governments in their homelands. In 1492, when the king of Spain forced all Jews
who did not convert to Christianity to leave, Sultan Beyazid II welcomed them
with open arms. The sultan is supposed to have said "the king of Spain's
loss is my gain." That
migration brought the first printing press to the Ottoman Empire as well as
personal physicians who served the court for several generations.
In this case the Nazis’ plans to rid themselves of Jews, beginning with intellectuals with
Jewish roots or spouses, became a windfall for Atatürk’s determination to
modernize Turkey. The select group of Germans and later Austrians with a record
of leading-edge contributions to their respective disciplines came to Turkey to
transform Turkey’s system of higher education and the new Turkish state’s entire
infrastructure, with the Reichstag’s understanding. Occurring before the
activation of death camps, this arrangement, served the Nazis’ aim of making
their universities, professions, humanities, and their arts Judenrein,
cleansed of Jewish influence and free from intelligentsia opposed to fascism.
Because the Turks needed the help, Germany could use this situation as an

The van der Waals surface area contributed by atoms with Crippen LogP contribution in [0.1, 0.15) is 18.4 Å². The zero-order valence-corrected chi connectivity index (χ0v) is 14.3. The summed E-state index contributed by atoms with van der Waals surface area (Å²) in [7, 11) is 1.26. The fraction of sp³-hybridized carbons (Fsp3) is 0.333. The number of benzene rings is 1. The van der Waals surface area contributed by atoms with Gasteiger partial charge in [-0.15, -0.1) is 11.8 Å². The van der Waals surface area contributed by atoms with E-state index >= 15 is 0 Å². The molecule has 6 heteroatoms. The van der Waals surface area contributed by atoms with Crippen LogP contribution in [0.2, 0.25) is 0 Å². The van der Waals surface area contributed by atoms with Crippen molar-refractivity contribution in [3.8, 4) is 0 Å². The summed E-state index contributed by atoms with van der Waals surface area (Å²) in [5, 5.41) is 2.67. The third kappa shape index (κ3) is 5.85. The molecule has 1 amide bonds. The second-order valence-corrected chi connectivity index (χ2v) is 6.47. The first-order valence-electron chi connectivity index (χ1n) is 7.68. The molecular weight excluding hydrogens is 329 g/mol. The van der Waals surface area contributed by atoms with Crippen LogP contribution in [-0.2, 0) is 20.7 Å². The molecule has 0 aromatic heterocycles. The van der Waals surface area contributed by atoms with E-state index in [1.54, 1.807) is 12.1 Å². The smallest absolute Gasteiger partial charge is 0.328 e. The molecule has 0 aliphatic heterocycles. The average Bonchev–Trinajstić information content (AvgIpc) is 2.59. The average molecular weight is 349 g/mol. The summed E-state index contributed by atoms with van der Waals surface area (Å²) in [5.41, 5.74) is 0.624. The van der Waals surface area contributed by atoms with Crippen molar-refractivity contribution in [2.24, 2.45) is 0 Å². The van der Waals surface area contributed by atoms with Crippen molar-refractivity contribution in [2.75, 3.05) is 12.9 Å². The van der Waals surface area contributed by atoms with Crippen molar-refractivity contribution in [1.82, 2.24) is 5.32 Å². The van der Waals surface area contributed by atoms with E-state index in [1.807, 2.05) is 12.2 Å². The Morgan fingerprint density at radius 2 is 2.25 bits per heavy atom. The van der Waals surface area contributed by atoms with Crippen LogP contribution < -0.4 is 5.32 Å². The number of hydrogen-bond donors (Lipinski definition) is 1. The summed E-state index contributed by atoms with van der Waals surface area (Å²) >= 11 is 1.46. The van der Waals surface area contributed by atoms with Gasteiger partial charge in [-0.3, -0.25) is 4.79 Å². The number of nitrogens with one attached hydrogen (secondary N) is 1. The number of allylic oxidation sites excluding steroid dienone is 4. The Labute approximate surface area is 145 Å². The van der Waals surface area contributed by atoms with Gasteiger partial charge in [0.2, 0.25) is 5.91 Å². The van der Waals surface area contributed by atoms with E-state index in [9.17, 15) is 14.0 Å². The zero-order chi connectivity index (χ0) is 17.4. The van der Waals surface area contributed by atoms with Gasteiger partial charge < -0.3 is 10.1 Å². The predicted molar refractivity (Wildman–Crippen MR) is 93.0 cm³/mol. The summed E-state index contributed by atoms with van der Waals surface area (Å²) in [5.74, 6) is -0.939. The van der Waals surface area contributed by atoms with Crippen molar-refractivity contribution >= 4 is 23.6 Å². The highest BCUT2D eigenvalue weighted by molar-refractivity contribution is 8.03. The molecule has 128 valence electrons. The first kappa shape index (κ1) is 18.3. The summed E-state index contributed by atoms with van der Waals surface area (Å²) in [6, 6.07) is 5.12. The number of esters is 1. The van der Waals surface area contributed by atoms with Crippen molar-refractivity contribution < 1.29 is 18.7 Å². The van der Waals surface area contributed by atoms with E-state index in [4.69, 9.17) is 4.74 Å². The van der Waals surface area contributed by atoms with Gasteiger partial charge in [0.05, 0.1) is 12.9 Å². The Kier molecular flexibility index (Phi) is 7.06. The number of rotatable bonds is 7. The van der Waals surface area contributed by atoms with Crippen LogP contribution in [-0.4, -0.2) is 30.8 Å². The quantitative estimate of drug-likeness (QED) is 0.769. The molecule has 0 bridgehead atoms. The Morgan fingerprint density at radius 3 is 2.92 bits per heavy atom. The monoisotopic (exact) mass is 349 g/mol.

exploitable chit on issues of Turkey’s neutrality during wartime. Thus, the
national self-serving policies of two disparate governments served humanity’s
ends during the darkest years of the 20th century.
Composer Paul Hindemith in Ankara 1936
Composer Paul Hindemith on the way to Istanbul from Berlin
A “Yekke” group outing in the countryside
A group outing in the countryside
Dr. Albert Eckstein in the countryside while collecting public health data,
All photographs courtesy of Arnold Reisman
About the Author
Arnold Reisman received his
BS, MS and PhD degrees in engineering from UCLA. After 27 years as professor of
operations research at CWRU, Reisman retired in 1994. He is a fellow of the
American Association for the Advancement of Science. His most recent book is
Turkey’s Modernization: Refugees from Nazism and Ataturk’s Vision. Two other
books on Turkey are due out in late 2008.
This article was motivated by research done for Arnold Reisman, Turkey’s Modernization: Refugees from
Nazism and Atatürk's Vision
(Washington, DC: New Academia Publishers, 2006). Subsequent references to
this work are to be found in the text.
Istanbul Darülfünun was abolished by
the University Reform Law No. 2252 passed on May 31, 1933, and Istanbul
University was founded on August 1, 1933. 157 of the 240 professors of the
Darülfünun were relieved of their duties and were retired.
 Mark. A. Epstein, “A Lucky Few: Refugees in
Turkey,” in M.A. Berenbaum and A.J. Peck (eds.),
The Holocaust and History: The Known, The
Unknown, The Disputed, and The Reexamined (Washington, DC: United States
Holocaust Museum and Bloomington, IN: